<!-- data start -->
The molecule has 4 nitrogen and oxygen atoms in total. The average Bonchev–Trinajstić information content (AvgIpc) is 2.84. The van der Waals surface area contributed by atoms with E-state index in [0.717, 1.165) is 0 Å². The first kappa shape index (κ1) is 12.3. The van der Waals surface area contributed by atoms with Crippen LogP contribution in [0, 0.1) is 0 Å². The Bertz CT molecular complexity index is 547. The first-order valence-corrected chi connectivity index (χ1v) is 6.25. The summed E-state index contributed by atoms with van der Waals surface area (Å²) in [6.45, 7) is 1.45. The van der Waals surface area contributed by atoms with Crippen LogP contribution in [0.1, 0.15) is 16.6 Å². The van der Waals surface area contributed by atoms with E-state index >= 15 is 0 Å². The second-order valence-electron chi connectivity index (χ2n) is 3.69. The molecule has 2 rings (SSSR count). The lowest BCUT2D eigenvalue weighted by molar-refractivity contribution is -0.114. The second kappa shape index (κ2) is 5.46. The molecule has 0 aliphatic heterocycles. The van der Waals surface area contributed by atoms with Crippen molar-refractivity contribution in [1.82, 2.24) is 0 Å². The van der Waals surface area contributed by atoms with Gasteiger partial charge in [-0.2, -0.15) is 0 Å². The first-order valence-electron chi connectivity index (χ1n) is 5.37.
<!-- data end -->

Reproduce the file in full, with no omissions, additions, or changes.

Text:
The molecule has 4 nitrogen and oxygen atoms in total. The average Bonchev–Trinajstić information content (AvgIpc) is 2.84. The van der Waals surface area contributed by atoms with E-state index in [0.717, 1.165) is 0 Å². The first kappa shape index (κ1) is 12.3. The van der Waals surface area contributed by atoms with Crippen LogP contribution in [0, 0.1) is 0 Å². The Bertz CT molecular complexity index is 547. The first-order valence-corrected chi connectivity index (χ1v) is 6.25. The summed E-state index contributed by atoms with van der Waals surface area (Å²) in [6.45, 7) is 1.45. The van der Waals surface area contributed by atoms with Crippen LogP contribution in [0.1, 0.15) is 16.6 Å². The van der Waals surface area contributed by atoms with E-state index >= 15 is 0 Å². The second-order valence-electron chi connectivity index (χ2n) is 3.69. The molecule has 2 rings (SSSR count). The lowest BCUT2D eigenvalue weighted by molar-refractivity contribution is -0.114. The second kappa shape index (κ2) is 5.46. The molecule has 0 aliphatic heterocycles. The van der Waals surface area contributed by atoms with Crippen molar-refractivity contribution in [1.82, 2.24) is 0 Å². The van der Waals surface area contributed by atoms with Gasteiger partial charge in [-0.2, -0.15) is 0 Å². The first-order valence-electron chi connectivity index (χ1n) is 5.37.